The preparation of these unaudited condensed consolidated financial statements requires us to develop estimates and to make assumptions that affect our financial position, results of operations and cash flows. These estimates may also impact the nature and extent of our disclosure, if any, of our contingent liabilities. Among other things, we use estimates to (i) analyze assets for possible impairment, (ii) determine depreciable lives for our assets, (iii) assess future tax exposure and realization of deferred tax assets, (iv) determine amounts to accrue for contingencies, (v) value tangible and intangible assets, (vi) assess workers’ compensation, vehicular liability, self-insured risk accruals and other insurance reserves, (vii) provide allowances for our uncollectible accounts receivable, (viii) value our asset retirement obligations, and (ix) value our equity-based compensation. We review all significant estimates on a recurring basis and record the effect of any necessary adjustments prior to publication of our financial statements. Adjustments made with respect to the use of estimates relate to improved information not previously available. Because of the limitations inherent in this process, our actual results may differ materially from these estimates. We believe that the estimates used in the preparation of these interim financial statements are reasonable.
There have been no material changes or developments in our evaluation of accounting estimates and underlying assumptions or methodologies that we believe to be a “Critical Accounting Policy or Estimate” as disclosed in our 2018 Form 10-K.
Recent Accounting Developments
ASU 2016-13. In June 2016, the FASB issued ASU 2016-13, Financial Instruments—Credit Losses (Topic 326), Measurement of Credit Losses on Financial Instruments that will change how companies measure credit losses for most financial assets and certain other instruments that aren’t measured at fair value through net income. The standard will replace today’s “incurred loss” approach with an “expected loss” model for instruments measured at amortized cost. For available-for-sale debt securities, entities will be required to record allowances rather than reduce the carrying amount. The amendments in this update will be effective for annual periods beginning after December 15, 2019 and interim periods within those annual periods. Early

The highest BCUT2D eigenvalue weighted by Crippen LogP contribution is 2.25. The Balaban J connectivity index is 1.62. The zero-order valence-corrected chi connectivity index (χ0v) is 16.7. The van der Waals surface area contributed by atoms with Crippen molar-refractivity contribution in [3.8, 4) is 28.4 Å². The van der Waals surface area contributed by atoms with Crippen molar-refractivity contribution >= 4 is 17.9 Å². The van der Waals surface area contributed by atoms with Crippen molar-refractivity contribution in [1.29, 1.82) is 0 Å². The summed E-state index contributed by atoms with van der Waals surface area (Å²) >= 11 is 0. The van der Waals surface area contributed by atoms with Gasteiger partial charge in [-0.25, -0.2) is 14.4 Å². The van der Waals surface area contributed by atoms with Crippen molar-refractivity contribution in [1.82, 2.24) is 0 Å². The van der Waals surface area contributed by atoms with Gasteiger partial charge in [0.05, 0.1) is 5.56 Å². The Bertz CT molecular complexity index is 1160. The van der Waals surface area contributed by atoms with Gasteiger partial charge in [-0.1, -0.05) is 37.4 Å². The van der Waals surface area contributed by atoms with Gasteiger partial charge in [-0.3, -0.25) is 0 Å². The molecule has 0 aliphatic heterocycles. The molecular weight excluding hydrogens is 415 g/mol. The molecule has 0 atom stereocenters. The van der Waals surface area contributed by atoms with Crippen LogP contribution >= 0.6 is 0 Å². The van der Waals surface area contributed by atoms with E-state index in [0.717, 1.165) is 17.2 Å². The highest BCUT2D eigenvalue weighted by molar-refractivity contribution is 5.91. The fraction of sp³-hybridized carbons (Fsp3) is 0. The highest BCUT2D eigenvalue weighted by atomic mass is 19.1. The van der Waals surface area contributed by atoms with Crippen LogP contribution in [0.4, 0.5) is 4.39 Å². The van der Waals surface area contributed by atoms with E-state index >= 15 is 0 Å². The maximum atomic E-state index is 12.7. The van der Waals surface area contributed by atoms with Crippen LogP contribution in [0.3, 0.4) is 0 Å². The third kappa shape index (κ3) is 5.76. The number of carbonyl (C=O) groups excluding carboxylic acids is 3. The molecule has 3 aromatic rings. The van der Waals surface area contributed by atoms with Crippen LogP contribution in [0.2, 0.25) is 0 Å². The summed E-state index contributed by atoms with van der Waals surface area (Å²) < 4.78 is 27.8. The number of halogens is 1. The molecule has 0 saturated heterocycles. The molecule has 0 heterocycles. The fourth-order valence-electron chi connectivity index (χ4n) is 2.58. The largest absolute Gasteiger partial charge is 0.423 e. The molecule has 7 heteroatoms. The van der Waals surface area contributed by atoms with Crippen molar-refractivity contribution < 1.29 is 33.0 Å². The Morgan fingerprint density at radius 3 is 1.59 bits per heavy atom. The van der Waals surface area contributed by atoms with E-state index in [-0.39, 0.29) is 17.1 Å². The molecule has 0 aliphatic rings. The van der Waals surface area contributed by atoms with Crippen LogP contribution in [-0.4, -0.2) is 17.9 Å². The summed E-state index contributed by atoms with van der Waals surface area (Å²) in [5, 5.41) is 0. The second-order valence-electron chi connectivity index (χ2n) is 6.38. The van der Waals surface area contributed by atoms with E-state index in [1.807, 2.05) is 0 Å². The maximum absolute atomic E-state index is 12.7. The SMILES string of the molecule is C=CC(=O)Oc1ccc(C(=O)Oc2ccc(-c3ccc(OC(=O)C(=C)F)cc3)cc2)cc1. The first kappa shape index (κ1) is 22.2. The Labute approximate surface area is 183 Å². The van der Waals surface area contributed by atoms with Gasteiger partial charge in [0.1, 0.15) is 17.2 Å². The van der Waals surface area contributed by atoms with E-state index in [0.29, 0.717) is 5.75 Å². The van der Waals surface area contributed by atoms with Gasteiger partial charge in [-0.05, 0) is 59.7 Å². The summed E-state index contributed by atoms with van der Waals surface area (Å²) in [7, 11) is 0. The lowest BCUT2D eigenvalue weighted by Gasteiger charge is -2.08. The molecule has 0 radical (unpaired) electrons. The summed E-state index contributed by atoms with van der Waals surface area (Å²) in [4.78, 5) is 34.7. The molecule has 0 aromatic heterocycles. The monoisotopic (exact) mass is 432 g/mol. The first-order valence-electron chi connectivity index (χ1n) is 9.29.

7


adoption is permitted for annual periods beginning after December 15, 2018. The Company is evaluating the effect of this standard on our consolidated financial statements.
ASU 2016-02. In February 2016, the FASB issued ASU 2016-02, Leases (Topic 842), which replaced the existing lease guidance. The new standard is intended to provide enhanced transparency and comparability by requiring lessees to record right-of-use assets and corresponding lease liabilities on the balance sheet. Additional disclosure requirements include qualitative disclosures along with specific quantitative disclosures with the objective of enabling users of financial statements to assess the amount, timing, and uncertainty of cash flows arising from leases. ASU 2016-02 is effective for the Company for annual reporting periods beginning after December 15, 2018, including interim periods within those fiscal years, with early adoption permitted. As part of our assessment we have created additional internal controls over financial reporting and made changes in business practices and processes related to the ASU. Key has elected the new prospective “Comparatives Under 840” transition method as defined in ASU 2018-11 and adopted the new standard as of January 1, 2019. As part of the adoption, the Company elected several practical expedients which, for contracts that existed at the time of the adoption, allowed the Company to not reassess whether existing contracts are or contained leases, classification of a lease (i.e., operating leases will remain operating leases), initial direct costs and land easement arrangements. As part of the adoption, the Company also made several accounting policy elections which allow the Company to not apply the standard to short term leases as well as to choose not to separate non-lease components from lease components and instead account for all components as a single lease component. The adoption of this standard did not have an impact on our consolidated statement of operations or consolidated statement of cash flows and had an immaterial impact on our consolidated balance sheet. Right of use assets obtained in exchange for operating leases liabilities was $4.1 million at the time of the adoption of the standard.